Investigating the Contributions of Hippocampal Memory and Reward Valuation Systems to Cost-Benefit Decision Making
Tryon, Valerie Lee
MetadataShow full item record
The hippocampus has for many decades been thought of as an essential brain region for learning about new events, often described in terms of the contexts within which particular associations, actions and outcomes occur. However, little is understood about how hippocampal context analyses impact downstream decision processes. Comparison of current events to past experiences influences our evaluation of salient stimuli, allows memory to serve a prospective organizational function, and the use of past experiences to guide current decision making processes is essential for optimal decision making. However, we know that it is rare to observe phasic neural responses to rewards, or to cues that predict rewards, by hippocampal cells in the same way that we would observe in other neurons, such as ventral tegmental area (VTA) dopamine neurons. Therefore, we sought to understand how reward and value information was represented at the level of hippocampal processing during complex decision making. To do this, we recorded hippocampal neural activity while rats performed a complex decision-making task: a maze based probability discounting task. We assessed whether the hippocampal neurons would differentiate the context based on dynamic reward contingencies. In addition, we compared timing of these changing neural representations to VTA dopamine neural processing on the same task as they are functionally and anatomically connected to the hippocampus. It is important to understand how brain regions in decision-relevant circuits process goal relevant stimuli differentially that can feed into memory representations of what is and isn’t salient. Our first region of interest was the periaqueductal gray (PAG) as it has previously been demonstrated that it is anatomically connected to the VTA. This connection may provide a modulatory effect over the functional loop of the VTA-hippocampus by which behavior, learning, and memory mediated by the VTA are influenced by information processed in the PAG. However, it has not previously been demonstrated that the PAG encodes rewarding stimuli. Therefore, another one of the aims of this dissertation is to ascertain whether PAG neurons encode appetitive stimuli. To do this, we recorded the in-vivo activity of PAG neurons while rats performed a differential-reward working memory task. Lastly, another goal of the current dissertation was to try to assess how these decision-making and memory functions may be affected with age. It is thought that age-related decline in separate neural systems occurs independently from each other. However, because the hippocampus is so intricately linked within a circuit that processes rewards and is essential to differentiating contexts, a functional decline in the hippocampus over time may impact decision making. Therefore, we examined the relationship between declines in spatial working memory performance and changes in risky decision making in aged rats and young controls. Additionally, we wanted to assess if observed changes in risk-based decision making behavior was linked to a functional decline in VTA neural processes on rewards and reward-relevant stimuli.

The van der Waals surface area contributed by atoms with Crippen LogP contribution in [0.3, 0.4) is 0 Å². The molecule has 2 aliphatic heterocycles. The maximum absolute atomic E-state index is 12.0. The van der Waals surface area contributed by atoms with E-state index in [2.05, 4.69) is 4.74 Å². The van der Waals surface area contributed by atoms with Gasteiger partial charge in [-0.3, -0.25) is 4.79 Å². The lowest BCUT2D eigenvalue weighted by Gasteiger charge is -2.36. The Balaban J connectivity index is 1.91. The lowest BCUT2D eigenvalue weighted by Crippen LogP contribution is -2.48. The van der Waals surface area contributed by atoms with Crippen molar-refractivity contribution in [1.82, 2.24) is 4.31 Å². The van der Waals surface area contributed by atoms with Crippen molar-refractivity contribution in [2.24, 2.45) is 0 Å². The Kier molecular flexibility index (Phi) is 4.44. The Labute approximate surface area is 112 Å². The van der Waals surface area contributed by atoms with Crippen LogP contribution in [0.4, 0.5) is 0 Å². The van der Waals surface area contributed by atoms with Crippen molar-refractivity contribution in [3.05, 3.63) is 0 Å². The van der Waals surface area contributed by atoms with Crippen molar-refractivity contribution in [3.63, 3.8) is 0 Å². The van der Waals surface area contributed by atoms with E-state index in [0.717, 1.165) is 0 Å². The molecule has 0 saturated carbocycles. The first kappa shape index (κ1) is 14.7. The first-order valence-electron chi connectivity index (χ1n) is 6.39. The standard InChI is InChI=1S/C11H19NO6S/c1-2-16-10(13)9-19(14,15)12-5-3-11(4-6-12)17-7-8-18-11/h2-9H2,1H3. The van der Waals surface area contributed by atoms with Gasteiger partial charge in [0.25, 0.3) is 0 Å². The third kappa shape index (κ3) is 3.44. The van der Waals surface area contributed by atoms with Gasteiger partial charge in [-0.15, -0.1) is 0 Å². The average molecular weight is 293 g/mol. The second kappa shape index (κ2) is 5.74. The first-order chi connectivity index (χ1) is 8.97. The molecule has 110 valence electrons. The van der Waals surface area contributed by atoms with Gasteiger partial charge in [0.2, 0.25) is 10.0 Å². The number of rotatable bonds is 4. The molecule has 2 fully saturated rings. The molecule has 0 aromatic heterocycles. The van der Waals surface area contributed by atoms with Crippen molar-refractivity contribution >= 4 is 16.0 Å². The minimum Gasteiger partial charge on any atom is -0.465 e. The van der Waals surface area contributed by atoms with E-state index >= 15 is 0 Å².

- Psychology